We sang this at so many concerts.  Don’t get so caught up in making all your plans for the future that you forget to roll down the window and stick that hand out.  Right now is just as important as tomorrow and next year.  Don’t be too impatient; you’ll get there soon enough.

I know you can hear me/ You don’t have to say a thing/ My love is stronger, lasts a lot longer/ Than your anger or your pain
-- Radney Foster “I Know You Can Hear Me”
During that first year after the adoption when we were learning to be a family, your dad was trying to make you sit on the stairs for a two-minute time out.  You fought every second of it – refusing to listen, testing our commitment to you, and daring us not to love you.  You later asked your dad in a jumbled mix of English and Russian if we were going to send you back because we were angry.  Well, like it or not we’re in this for the long haul.  But the road has gotten less bumpy, don’t you think?

Life is short/Even on its longest day
-- John Mellencamp “Longest Day”
This will mean a lot more thirty years down the line when you’re my age.  So hang onto it for the time when you’ll need it.

     After I make a phone call to my favorite birthday partner today, I’ll put on some music and heat up the oil for my decadent delight.  I’ll think about past years and perhaps pull out those pictures.  And I’ll start planning for many more.  Happy Birthday to me.

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Please don't retouch my wrinkles. It took me so long to earn them.

Italian actress Anna Magnani

They say that age is all in your mind. The trick is keeping it from creeping down into your body.

Anonymous


If you have any great birthday quotes or words of wisdom passed on to you or that you tried to share with your own children – or any great birthday story – share them in the comment box here.  Thanks for reading and sharing.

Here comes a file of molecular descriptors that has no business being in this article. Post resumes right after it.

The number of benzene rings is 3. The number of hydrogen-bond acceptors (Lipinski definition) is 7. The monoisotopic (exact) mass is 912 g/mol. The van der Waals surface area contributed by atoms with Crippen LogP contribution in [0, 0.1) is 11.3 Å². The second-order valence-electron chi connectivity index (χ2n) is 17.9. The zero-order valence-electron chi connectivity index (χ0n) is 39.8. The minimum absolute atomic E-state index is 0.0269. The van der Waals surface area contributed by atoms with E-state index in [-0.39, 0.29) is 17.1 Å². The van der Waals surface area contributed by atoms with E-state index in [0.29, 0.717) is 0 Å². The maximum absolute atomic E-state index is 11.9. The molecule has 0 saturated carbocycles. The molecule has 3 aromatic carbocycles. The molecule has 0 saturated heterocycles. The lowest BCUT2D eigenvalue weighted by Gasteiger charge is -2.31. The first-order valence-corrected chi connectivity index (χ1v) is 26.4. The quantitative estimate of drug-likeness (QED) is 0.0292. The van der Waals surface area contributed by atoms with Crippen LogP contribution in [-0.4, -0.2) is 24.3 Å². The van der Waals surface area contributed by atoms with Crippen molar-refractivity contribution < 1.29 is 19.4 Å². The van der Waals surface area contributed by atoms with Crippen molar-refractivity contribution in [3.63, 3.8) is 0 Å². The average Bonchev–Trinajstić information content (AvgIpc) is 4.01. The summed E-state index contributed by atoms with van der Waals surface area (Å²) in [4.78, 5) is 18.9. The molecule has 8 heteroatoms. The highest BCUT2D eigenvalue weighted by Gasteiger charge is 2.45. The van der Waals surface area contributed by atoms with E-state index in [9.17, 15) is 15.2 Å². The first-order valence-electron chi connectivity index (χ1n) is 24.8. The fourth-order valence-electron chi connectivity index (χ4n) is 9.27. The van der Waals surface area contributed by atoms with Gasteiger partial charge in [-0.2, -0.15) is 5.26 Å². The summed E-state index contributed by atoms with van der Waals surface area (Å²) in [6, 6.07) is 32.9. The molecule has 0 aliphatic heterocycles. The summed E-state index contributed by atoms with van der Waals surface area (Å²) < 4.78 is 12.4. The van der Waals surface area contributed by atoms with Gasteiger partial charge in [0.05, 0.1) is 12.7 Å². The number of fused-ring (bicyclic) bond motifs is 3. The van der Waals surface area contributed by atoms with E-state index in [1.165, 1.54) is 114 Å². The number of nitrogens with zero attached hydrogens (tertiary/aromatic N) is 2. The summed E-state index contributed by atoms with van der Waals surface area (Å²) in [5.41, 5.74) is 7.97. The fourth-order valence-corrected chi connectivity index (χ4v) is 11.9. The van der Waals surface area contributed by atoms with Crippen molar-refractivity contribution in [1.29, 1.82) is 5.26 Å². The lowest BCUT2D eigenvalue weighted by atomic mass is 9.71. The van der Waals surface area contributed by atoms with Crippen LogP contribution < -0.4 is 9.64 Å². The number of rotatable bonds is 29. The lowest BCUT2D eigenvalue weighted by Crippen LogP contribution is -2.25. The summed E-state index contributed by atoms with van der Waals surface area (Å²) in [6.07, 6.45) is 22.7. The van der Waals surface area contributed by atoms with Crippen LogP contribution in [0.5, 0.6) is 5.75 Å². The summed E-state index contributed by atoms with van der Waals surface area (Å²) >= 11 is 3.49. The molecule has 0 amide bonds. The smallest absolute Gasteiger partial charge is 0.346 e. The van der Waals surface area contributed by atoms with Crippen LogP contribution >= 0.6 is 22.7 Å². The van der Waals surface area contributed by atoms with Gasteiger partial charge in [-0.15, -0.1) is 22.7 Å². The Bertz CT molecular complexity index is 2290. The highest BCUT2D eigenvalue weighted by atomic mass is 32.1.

Thursday, August 19, 2010

Serendipity

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Somewhere in the Loire Valley of France.  Don't ask me where because I was completely 
lost at this point

There are two kinds of people in this world – highway people and blue highway people.  Whoever designed the mind-numbing, butt-numbing stretch of I-70 between Indianapolis (or anyplace in Indiana, for that matter) and St. Louis were highway people to the extreme.  It’s strictly Point A to Point B driving.  The engineers forbade deviation on this path by erasing even the most gentle curves, making it 250 miles of Indianapolis 500 straightaways.  They built bridges where the road might feel an inclination to dip down with the natural undulations of the Midwestern landscape  and glance sideways at a creek.  They put up small signs in green just so you’ll know you’re passing over the Kaskaskia River or Big Walnut Creek since you’re too high above and passing by too fast to notice the riches of this land.

More and more I desire to get off the highway.  I’m not in a William Least Heat Moon kind of blue highway mood, but some days the destination just has to wait a bit so that I can enjoy the drive.  There’s that certain road.  You round a curve that opens to a sea of sunflowers.  You need to stop and you need to pull the car over.  It doesn’t matter if you should have been someplace an hour ago.  And it doesn’t matter that you really have no idea where you are right now or how to get where you want to be.  All you know is that you need to stop and you need to look.

Maybe you’re the first person who ever saw this curve in exactly this light.  Maybe a thousand people have stopped in this exact spot to fill their eyes and absorb the million little suns that exuded so much energy in that field – awakening the senses more than three cans of Red Bull.  Like you, they then drove on, certain now that the detour (intentional or not) was worth it.